Israeli authorities have also confiscated land in Qatayen, in the Jenin Disctrict, which residents fear is for a new settlement. One of the landowners told Al-Ayam, the Bahraini daily newspaper, “The officers ordered the owners to take all that they need from the land because in 45 days after this period, the [Israeli] army will take it over. I have 60 dunams here that are included in the confiscation order. And all my land is planted with olive trees. This is one of the largest portions of my income. We have all the documents of ownership, and we informed Qadora Faris, the governor of the district and Palestinian side in the District Coordination Office as such.”

Settlers from Karmel, near the Palestinian city of Yatta in the Hebron District, recently finished building a new road to the east and west of the settlement bloc. The road is three kilometres long. Twenty Palestinian dunams were confiscated for the road. This illustrates a crucial point. While the settlements take up less than three percent of the West Bank, due to the extensive network of roads reserved for the settlers’ use and security buffer zones of 50-70 metres on each side of the road that restrict Palestinian access to their own lands, Israeli settlements, roads and the buffer zones take up more than 40 percent of the West Bank. In August 2008, the bypass roads covered 794 kilometres.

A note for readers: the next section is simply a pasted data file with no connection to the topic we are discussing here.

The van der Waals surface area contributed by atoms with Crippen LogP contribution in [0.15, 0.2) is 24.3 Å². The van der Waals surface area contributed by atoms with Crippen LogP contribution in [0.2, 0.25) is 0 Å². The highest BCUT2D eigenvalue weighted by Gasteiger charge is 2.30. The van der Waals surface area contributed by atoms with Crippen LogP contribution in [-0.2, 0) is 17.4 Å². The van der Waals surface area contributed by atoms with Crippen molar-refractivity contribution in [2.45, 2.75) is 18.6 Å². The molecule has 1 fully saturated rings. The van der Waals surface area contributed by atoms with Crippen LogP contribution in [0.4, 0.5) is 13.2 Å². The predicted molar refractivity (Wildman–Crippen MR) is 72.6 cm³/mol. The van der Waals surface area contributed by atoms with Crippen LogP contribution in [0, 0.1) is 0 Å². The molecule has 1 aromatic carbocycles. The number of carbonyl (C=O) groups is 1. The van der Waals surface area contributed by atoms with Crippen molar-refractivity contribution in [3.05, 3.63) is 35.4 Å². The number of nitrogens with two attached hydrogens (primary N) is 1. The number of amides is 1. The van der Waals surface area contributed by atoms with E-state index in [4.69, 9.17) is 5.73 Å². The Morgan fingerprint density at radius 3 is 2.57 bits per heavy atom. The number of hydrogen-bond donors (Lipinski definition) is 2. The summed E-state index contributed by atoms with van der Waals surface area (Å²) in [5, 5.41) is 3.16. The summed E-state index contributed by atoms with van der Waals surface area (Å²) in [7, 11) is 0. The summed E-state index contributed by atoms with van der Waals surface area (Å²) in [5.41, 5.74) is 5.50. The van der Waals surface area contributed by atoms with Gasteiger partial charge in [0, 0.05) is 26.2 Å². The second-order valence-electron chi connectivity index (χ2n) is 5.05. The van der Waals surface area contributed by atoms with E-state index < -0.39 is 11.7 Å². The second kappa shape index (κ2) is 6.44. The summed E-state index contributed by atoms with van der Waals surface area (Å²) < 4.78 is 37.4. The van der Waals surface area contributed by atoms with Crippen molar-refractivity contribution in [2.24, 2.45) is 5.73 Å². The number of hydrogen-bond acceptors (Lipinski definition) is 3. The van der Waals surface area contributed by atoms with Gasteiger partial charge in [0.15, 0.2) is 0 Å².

Netanyahu has agreed to dismantle 22 of the 100 or so settlement outposts in the West Bank in the coming weeks that have not been authorised by the Interior Ministry. In 2002, Israel promised to dismantle all the outposts built after March 2001 as part of the US sponsored Road Map to a negotiated two-state solution, a plan conditional upon full Palestinian compliance with US-Israeli dictates before any asymmetric negotiations would even begin. But Israeli premier Ariel Sharon jettisoned the Road Map and its meagre restraints in favour of unilateral disengagement, with the full approval of all the major powers, a policy it then abandoned after the disastrous war against Lebanon in 2006.